The ninety-fourth feline found behind glass and/or screen earns nickname Chocolate for fur colors. She (or he) is a Snowshoe like Willow, yes?

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The Cats of University Heights: Arrow

In the driveway where I met Peohe in December 2017, a tabby appeared on April 25, 2022. He (or she) presumably belongs to the family that purchased the property sometime during the first two years of SARS-CoV-2 (severe acute respiratory syndrome Coronavirus 2)/COVID-19 restrictions.

I used iPhone 13 Pro to capture the Featured Image and companion. f/2.8, ISO 32, 1/1488 sec, 77mm; 9:56 a.m. PDT. The other is same but 1/645 sec. Location: Mississippi Street, some place between El Cajon Blvd and University Avenue (I know where but won’t say).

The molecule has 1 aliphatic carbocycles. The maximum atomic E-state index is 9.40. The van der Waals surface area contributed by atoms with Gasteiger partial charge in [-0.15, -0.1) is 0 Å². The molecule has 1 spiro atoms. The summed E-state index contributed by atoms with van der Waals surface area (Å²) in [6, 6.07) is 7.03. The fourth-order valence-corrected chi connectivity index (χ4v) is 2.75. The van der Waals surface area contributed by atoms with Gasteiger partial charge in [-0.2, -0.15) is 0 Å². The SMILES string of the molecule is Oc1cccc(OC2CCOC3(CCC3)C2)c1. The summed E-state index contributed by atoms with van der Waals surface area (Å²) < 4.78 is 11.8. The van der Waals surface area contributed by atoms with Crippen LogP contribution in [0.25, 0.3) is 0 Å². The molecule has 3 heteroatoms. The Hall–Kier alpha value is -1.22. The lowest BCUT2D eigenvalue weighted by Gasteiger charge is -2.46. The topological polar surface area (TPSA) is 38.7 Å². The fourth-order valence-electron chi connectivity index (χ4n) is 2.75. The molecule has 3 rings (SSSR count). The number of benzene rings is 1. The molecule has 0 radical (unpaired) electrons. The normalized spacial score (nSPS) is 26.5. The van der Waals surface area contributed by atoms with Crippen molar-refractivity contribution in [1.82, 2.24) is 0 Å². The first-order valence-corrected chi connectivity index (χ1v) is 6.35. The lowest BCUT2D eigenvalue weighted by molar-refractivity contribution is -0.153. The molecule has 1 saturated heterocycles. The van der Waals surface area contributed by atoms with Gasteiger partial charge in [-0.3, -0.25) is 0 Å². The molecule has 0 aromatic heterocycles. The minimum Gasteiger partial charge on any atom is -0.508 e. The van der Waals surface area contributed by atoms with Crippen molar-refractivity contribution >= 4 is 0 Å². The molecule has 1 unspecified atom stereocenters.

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Juneteenth is a Terrible Name

The second celebrated Federal Holiday of the oddly-named Juneteenth is nearly over as I write. Oh, remembering the less formally-designated but also wide-celebrated: Happy Father’s Day to all the dads. My fingers are crossed that you’re happy being one and that the kids share the same sentiment.

Back to the other, the name unruly rolls off the tongue, doesn’t at all tell anyone what the celebration is for, and—go ahead and argue—poorly respects what the holiday represents. Quickly: On June 19, 1865, the Union Army rode into Galveston, Texas and announced the end of black slavery. Emancipation deserves better.

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The Pusher and the Biker